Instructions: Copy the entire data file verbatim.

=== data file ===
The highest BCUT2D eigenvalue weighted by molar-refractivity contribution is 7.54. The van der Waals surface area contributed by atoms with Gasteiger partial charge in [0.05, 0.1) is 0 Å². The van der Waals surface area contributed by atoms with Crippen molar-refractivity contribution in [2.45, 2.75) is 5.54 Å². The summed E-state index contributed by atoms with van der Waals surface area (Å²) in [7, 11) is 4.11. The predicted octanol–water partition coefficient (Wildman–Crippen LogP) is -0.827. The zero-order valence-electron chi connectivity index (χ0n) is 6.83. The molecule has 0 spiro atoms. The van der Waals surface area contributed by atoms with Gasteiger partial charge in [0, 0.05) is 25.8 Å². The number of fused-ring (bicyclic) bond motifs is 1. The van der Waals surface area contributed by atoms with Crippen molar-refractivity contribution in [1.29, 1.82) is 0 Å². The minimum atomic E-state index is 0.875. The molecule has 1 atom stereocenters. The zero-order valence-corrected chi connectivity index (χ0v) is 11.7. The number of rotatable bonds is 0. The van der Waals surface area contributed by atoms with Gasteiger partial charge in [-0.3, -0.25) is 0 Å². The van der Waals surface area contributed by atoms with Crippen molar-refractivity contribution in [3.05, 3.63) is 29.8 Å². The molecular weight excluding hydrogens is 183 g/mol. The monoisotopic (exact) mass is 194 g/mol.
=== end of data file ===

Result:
The highest BCUT2D eigenvalue weighted by molar-refractivity contribution is 7.54. The van der Waals surface area contributed by atoms with Gasteiger partial charge in [0.05, 0.1) is 0 Å². The van der Waals surface area contributed by atoms with Crippen molar-refractivity contribution in [2.45, 2.75) is 5.54 Å². The summed E-state index contributed by atoms with van der Waals surface area (Å²) in [7, 11) is 4.11. The predicted octanol–water partition coefficient (Wildman–Crippen LogP) is -0.827. The zero-order valence-electron chi connectivity index (χ0n) is 6.83. The molecule has 0 spiro atoms. The van der Waals surface area contributed by atoms with Gasteiger partial charge in [0, 0.05) is 25.8 Å². The number of fused-ring (bicyclic) bond motifs is 1. The van der Waals surface area contributed by atoms with Crippen molar-refractivity contribution in [1.29, 1.82) is 0 Å². The minimum atomic E-state index is 0.875. The molecule has 1 atom stereocenters. The zero-order valence-corrected chi connectivity index (χ0v) is 11.7. The number of rotatable bonds is 0. The van der Waals surface area contributed by atoms with Gasteiger partial charge in [-0.3, -0.25) is 0 Å². The van der Waals surface area contributed by atoms with Crippen molar-refractivity contribution in [3.05, 3.63) is 29.8 Å². The molecular weight excluding hydrogens is 183 g/mol. The monoisotopic (exact) mass is 194 g/mol.